First of all, let’s define Pilot Season. Pilot season is the time where TV studios create new shows. It starts in January and ends in April. During these months, they will cast, produce, and test the new shows if they are appealing to the audience. If people like it, it will be approved to be a regular series.

Pilot season is old news. This way of creating new shows has been utilized and is still being used by network TV, aka the big 5 namely CBS, NBC, ABC, Fox, and the CW. TV shows are not being watched the same way before. Now, we have the small TV in our computers and even a baby TV in our smart phones. Shows are being made by cable networks, Youtube, Amazon, Netflix, and whoever has the money to make something and put it on the internet. These sources of TV programs don’t use the Pilot Season, which means no deadly deadlines, and creative minds are free to do (mostly) whatever they want.

And if you look at the whole TV industry lately, there are a lot of new hits that come from different platforms. Cable has Breaking Bad, Mad Men, and American Horror Story. Netflix has Orange is the New Black, Arrested Development, and House of Cards. It seems that sources who don’t use Pilot Season yield great shows, the question is, why are the TV networks still using this ancient method?

Well, to be honest, it’s just the resistance to change.

Pilot season is so restrictive, to the point that TV networks are forced to play whatever cards they are dealt. It doesn’t matter if things are rushed or people are unsure. If the deadline is up, they have to show whatever they want or don’t proceed at all. If they choose the latter option, they will lose a lot of money and time that they can never take back.

Although what I’m saying sounds pretty ominous, there are certain shows that have benefitted from this old way of making TV shows. The first example is Fox’s new hit Sleepy Hollow. Karl Urban, star of the show Almost Human was slated to play the role of Ichabod Crane. Since J.J. Abram’s Bad Robot decided to go with Urban, that left Sleepy Hollow without a lead actor. The time constraint forced Sleepy Hollow to have new screen tests from other actors, and thanks to that, Tom Mison is now our favorite time travelling monster bashing spy.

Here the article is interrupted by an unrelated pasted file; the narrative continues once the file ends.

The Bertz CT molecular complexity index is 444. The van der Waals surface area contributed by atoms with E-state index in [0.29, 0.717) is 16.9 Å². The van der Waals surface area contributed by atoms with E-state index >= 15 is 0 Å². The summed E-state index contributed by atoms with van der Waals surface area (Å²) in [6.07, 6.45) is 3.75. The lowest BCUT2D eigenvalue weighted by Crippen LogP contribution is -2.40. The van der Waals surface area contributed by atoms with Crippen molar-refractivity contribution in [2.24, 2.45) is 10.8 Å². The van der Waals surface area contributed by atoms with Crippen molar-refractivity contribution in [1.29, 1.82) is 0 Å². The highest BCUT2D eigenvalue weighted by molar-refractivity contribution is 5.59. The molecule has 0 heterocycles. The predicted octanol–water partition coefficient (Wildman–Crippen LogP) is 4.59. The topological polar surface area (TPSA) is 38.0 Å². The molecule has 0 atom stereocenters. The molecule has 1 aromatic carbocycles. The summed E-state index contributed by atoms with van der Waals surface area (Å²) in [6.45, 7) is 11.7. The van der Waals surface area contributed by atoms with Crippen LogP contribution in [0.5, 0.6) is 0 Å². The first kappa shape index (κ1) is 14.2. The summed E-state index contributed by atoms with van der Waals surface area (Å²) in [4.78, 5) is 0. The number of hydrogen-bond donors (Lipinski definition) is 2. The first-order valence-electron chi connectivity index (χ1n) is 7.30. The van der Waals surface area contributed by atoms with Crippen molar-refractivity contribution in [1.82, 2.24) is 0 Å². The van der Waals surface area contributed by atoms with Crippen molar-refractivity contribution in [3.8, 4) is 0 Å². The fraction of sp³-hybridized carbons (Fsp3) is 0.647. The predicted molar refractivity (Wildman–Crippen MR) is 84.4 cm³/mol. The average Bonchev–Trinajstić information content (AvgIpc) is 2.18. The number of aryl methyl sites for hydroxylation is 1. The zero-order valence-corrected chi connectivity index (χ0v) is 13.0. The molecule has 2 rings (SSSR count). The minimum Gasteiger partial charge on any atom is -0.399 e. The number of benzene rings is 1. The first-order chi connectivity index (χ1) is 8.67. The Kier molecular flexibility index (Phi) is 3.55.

Like Sleepy Hollow, different shows have enjoyed huge successes thanks to Pilot Season. Bryan Singer, producer and director of the pilot episode of House was very sure that he wanted an American to play the infamous/famous TV doctor. Due to this certainty, Singer refused a lot of actors because they didn’t fit the criteria. Casting executives, who were pressured because of production deadlines, showed the director an audition tape of Hugh Laurie without telling him who he was. Singer was sold and was very happy that he found an American to play the brilliant doctor. To his surprise, the casting executives revealed that Laurie was British, and the rest was history.

 

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About The Author

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Gian is a big fan of TV, movies, comic books, and video games, literally anything that prevents him from moving any part of his body except for his eyes and his pudgy fingers. He writes for money to pay for cable and internet. He has a Labrador Retriever named Borgy.

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One Response

  1. Dave Defino

    OK… Where to begin… As a 20+ year veteran of the entertainment industry, I wanted to point out some glaring inaccuracies in this post.
    1st: What is “Pilot Season”
    Pilot Season is the time when TV producers make an episode of a show they want to make on their own dime. They then take that completed episode (the Pilot) and bring it around to networks to try to sell it to them. If they are successful, the show gets put into the Schedule, and the Networks starts paying the producer for it. This system works very well.
    A Network may only have a few “open slots” to fill in its schedule, and there may be dozens of producers with new show ideas. Pilot season gives those producers the chance to show an “episode” of the their show to the execs, and it lets the execs pick what shows might be the best fit for their lineup. (and yes, even shows like “House of Cards” and American Horror Story” had “pilot episodes”.)
    The only time a pilot episode is not necessary is when it is not a concern as to weather or not the series will be aired and funded. This can happen for many reasons. Some of those reasons could be: (The show was pre-sold to series, The show is direct to youtube and doesn’t need outside financing, etc)

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